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DE Shaw Interview Experience On-Campus 2021
  • Last Updated : 22 Sep, 2020

D. E. Shaw visited our campus (VJTI, Mumbai) in the last week of August 2020 for a two-month software development internship for the year 2021.

Online Coding Round (95 minutes): Each coding question was separately timed.

  1. Given an array of 10-digit numbers, you have to find the number in the array which is the closest to all the other numbers. A number is said to be close to the other if there are less than k different digits at corresponding positions in the number. Eg: 1234567890 and 1234567789 differ at 3 places. 
    The input given was an array of numbers and the value of k. Numbers could be preceded with 0s. In case 2 numbers are equally close to all other numbers, return the least of the two. [25 minutes]
  2. Given a sequence of numbers, return the position of a particular input number in the sequence. The sequence was such that there were no numbers that had 4 in it.
    Input: 1, 2, 3, 5, 6, 7, 8, 9, 10, 11, 12, 13, 15
    N = 15(Find position of the number 15)
    Output: 13

    The input consisted of large numbers as well. [35 minutes]

  3. It was a graph-based question. A dog had to catch a cat. Given input was time t, the nodes in the graph as well as the distance between two nodes. At t = 1, the game begins and the dog takes the first step towards catching the cat. At t = 2, the cat takes a step to reduce the chances of being caught. Both of them alternatively take their steps. The question was to determine whether the cat would be caught within t seconds. [35 minutes].

10 students out of 130+ students made it to the next round.

Technical Interview Round CodePair (60-75 minutes): The interview started with the interviewer asking me about myself. I introduced myself and went on to talk about my projects. I made sure that I talk more about stuff that I knew to invite follow-up questions regarding the same. The interviewer asked me to talk in detail about my most recent project.

It was a database management project so a few questions related to that followed.

  1. What database did you use?
  2. Why did you use it?
  3. What changes would you make to this existing project?

I answered each question in detail. He was satisfied with the answers, and we moved straight to coding.

The question given was:

The interview told me at the beginning that he was only expecting me to explain an approach to him and not actually code the solution. I started with clarifying the question and gave him a naive approach which I explained using a few test cases. He gave me a few hints along the way. After quite some time, I was finally able to come with the most optimised solution and explained it to him. I had not completely thought of all the edge cases that I may be failing. The interviewed told me that I had 4 minutes to code it up and test it against a sample input. Due to lack of time and pressure to code quickly, my code failed against the test case.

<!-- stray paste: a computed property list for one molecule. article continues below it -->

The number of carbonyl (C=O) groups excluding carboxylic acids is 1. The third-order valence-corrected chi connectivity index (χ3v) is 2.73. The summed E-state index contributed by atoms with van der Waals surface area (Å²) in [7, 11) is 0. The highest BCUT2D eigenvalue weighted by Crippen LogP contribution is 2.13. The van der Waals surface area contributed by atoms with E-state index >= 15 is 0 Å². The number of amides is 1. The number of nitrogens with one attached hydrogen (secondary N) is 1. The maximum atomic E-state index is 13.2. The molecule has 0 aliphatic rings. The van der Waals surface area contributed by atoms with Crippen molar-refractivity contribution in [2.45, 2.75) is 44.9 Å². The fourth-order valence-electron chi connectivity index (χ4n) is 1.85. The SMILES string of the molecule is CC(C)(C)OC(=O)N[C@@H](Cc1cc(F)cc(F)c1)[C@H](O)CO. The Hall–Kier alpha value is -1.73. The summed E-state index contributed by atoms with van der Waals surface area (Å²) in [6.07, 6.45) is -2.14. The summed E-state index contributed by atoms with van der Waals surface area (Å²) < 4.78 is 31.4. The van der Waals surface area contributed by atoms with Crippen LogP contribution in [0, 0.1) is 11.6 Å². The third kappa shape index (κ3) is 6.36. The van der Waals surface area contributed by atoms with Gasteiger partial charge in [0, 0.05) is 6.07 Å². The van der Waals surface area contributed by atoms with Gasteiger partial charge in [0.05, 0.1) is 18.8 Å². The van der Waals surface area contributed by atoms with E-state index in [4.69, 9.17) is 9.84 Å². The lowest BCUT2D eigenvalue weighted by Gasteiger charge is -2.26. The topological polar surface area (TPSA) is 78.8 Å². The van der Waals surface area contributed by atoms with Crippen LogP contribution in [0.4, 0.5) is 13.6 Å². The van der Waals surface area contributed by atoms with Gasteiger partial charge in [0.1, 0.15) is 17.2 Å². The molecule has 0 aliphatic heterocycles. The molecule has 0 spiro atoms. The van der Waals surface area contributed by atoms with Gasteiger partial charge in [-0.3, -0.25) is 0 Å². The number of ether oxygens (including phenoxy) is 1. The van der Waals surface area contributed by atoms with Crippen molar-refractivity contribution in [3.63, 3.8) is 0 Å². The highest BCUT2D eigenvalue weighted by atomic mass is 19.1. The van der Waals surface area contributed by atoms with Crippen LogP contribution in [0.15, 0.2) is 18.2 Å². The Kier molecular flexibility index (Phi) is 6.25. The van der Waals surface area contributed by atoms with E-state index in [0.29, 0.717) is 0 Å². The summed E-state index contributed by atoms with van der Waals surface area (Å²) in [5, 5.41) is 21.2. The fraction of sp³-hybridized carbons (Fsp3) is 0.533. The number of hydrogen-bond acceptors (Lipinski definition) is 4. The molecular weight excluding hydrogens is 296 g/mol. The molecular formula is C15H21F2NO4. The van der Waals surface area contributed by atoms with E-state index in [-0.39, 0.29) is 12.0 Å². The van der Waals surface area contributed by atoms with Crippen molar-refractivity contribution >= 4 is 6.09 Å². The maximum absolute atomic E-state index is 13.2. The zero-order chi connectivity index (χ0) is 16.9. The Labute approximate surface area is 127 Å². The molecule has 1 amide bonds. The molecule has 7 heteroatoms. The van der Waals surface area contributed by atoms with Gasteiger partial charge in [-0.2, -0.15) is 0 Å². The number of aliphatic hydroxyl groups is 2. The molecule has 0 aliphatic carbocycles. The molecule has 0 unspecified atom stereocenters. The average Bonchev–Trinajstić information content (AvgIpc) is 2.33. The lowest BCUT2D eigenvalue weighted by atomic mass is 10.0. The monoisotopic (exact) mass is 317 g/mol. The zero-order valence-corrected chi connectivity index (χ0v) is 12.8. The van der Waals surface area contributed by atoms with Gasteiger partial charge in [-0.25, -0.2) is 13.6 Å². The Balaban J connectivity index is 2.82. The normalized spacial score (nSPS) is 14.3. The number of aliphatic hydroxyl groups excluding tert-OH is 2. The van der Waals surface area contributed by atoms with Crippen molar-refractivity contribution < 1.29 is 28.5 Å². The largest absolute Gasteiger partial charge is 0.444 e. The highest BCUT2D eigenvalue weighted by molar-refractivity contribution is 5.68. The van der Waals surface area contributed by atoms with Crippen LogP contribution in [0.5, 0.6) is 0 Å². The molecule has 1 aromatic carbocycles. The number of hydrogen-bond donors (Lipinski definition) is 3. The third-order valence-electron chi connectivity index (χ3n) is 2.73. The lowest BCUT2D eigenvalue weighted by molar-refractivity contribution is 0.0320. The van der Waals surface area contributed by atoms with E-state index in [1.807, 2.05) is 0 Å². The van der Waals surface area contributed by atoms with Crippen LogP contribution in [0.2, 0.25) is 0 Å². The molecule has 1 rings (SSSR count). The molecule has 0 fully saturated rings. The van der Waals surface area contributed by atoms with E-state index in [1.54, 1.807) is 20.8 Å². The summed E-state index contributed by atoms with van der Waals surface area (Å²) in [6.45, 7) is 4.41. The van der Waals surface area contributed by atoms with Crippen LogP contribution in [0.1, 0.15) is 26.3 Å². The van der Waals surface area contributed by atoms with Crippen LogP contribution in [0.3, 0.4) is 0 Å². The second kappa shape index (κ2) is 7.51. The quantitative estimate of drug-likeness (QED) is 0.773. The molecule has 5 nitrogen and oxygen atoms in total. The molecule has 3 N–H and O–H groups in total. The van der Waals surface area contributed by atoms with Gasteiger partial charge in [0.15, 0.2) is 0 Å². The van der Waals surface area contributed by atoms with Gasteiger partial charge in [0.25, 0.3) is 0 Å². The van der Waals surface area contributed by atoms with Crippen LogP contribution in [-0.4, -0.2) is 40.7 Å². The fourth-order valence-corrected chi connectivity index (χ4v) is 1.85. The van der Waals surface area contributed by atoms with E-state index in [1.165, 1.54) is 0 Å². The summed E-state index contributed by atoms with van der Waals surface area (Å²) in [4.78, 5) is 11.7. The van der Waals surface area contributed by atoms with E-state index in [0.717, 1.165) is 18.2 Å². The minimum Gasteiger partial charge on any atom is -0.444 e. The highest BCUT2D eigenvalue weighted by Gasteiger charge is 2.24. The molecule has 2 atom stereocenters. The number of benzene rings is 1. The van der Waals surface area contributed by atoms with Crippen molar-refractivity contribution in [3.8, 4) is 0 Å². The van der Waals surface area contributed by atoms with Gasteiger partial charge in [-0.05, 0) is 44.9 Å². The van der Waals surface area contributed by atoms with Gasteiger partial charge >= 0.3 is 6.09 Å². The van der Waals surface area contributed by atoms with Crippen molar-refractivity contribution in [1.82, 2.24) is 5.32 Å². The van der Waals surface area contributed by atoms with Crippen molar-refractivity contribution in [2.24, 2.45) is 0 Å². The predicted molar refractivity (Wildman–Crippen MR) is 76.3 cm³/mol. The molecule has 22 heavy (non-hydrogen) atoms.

He then went on to ask my language of preference(C++) and asked me some questions related to that.

  1. Can a pointer have a NULL value?
  2. What is polymorphism? Explain its types.
  3. What are virtual functions?
  4. How are they implemented? I was expected to explain the concept of vptr and vtables.

I was then asked Database Management related questions.

  1. What are the ACID properties? Explain each one with an example.
    At every stage of explaining a property, I was asked to follow up with questions. For example, can you explain how and when the database is said to be inconsistent? How do you avoid it?
    We had a discussion about various normal forms and dependencies as well.  
  2. I was asked a few OS questions related to multithreading. Memory management questions were also asked. Since I was not very sure of these concepts, I wasn’t able to give a satisfactory answer.

Two students were selected for further rounds and I didn’t make the cut.  


  1. Make sure that you are thorough with CS concepts beforehand. Our interview rounds were proponed which gave us barely any time to brush up anything. Hence it will be helpful if one is confident about core concepts ahead of time.
  2. Even when you are explaining the approach to a question, try to parallelly think about how you would code it.
  3. Read the previous interview experiences. It would give a fair idea of the kind of questions one should expect.
  4. For a company like DE Shaw, practicing medium and hard difficulty level coding questions would be the way to go.

All the best!

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